Let me begin by expressing my gratitude to the Institute of Directors of Kenya for the invitation to talk its members at this interesting time for our country and Africa.
Here in Kenya, we are enjoying a rare period of peace and stability and one that we should all make good use of as corporate sectors.
Across the world, there is agreement that Africa is the next investment and growth frontier. It is with the realization that Africa too is doing more to promote trade with itself and to attract more investment by focusing on infrastructure of transportation, energy and internet connectivity.
That is why in March last year, we created the African Continental Free Trade Area Agreement, which commits countries to remove tariffs on 90 per cent of goods, progressively liberalizes trade in services and addresses a host of other non-tariff barriers. That is a huge step given that intra-Africa trade level stands at just around 20 per cent, while Europe and Asia are at 69 per cent and 59 per cent, respectively.
This meeting therefore provides us with a timely opportunity to identify and discuss issues that affect our corporate sector as a country and develop appropriate ideas and solutions. Our ultimate goal is to enhance corporate governance that will enable businesses here improve their performance and in turn create jobs for our young people and contribute to our economy.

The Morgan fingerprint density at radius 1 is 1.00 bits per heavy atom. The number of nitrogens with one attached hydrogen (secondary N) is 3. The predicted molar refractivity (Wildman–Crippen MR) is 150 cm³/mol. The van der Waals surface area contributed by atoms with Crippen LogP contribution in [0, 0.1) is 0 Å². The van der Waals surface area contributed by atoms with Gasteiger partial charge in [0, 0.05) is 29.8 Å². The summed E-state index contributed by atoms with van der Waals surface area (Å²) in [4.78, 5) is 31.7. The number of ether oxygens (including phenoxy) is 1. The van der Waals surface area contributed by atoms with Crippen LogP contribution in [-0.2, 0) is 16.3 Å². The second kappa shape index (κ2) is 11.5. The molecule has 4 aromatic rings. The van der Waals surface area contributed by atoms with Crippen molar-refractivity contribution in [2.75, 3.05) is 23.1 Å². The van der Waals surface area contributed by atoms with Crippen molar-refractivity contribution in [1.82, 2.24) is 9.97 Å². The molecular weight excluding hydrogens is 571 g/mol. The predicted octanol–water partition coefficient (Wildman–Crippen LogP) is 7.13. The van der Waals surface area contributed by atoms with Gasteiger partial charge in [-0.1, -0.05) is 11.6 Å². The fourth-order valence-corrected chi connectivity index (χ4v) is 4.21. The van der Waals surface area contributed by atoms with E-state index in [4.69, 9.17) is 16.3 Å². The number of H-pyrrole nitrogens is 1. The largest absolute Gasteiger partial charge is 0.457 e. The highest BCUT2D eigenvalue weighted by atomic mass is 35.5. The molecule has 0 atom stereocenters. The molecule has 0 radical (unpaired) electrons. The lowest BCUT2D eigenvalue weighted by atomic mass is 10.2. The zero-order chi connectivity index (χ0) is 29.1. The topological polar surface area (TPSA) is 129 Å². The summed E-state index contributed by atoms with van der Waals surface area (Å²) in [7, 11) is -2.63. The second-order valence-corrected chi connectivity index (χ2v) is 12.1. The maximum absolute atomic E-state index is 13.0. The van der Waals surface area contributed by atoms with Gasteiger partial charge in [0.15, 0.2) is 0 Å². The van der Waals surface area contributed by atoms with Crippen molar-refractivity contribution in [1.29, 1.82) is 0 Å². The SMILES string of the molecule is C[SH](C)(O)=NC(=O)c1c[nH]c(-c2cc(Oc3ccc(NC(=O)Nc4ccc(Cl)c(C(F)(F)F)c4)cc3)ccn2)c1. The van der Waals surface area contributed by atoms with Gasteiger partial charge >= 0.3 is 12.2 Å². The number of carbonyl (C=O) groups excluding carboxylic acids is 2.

But it goes well beyond jobs and the economy. A strong and thriving corporate sector can be a valuable ambassador for our country in ways no diplomatic representation ever can. That is what global firms like Samsung, Toyota, Sony, Apple, Microsoft, among others, have done for their countries. Corporations have also become proven tools for mobilizing resources for national development especially in the era Private Public Partnerships.
Our ultimate goal must be to have homemade equivalents of these global corporations. It is therefore in our best interest as a nation to ensure a strong and thriving corporate sector.
Kenya remains a vibrant business hub and a regional financial centre. But we have tremendous space for growth by addressing certain basics, like creating a level playing field for all businesses, ensuring a clean and efficient government, creating a prolonged low and simple tax regime and ensuring the rule of law.
For companies to be successful, competitive and sustainable, we need a high standard of governance both in public and private sectors.
We need enhanced corporate transparency from businesses that helps investors to easily analyze the risk profiles and investment potential of companies, monitor their progress and performance, and take action when they believe that directors are not acting in the interests of the companies.
Helping businesses set up here is however just one small portion of a much bigger and complex picture. As we make it easy for corporations to set up shop, we must also attend to related issues like modernizing the corporate winding-up regime; including clear protections for creditors.
If we are going to be a strong and credible corporate destination, we must also work on clear corporate rescue procedures.
We need to come up with ways of ensuring that companies with long-term business prospects facing short-term financial difficulties are rescued. That works in the interests of creditors, shareholders and employees.
As we pursue trade and investment across regions, we must come up with how best ways to resolve cross-border corporate issues.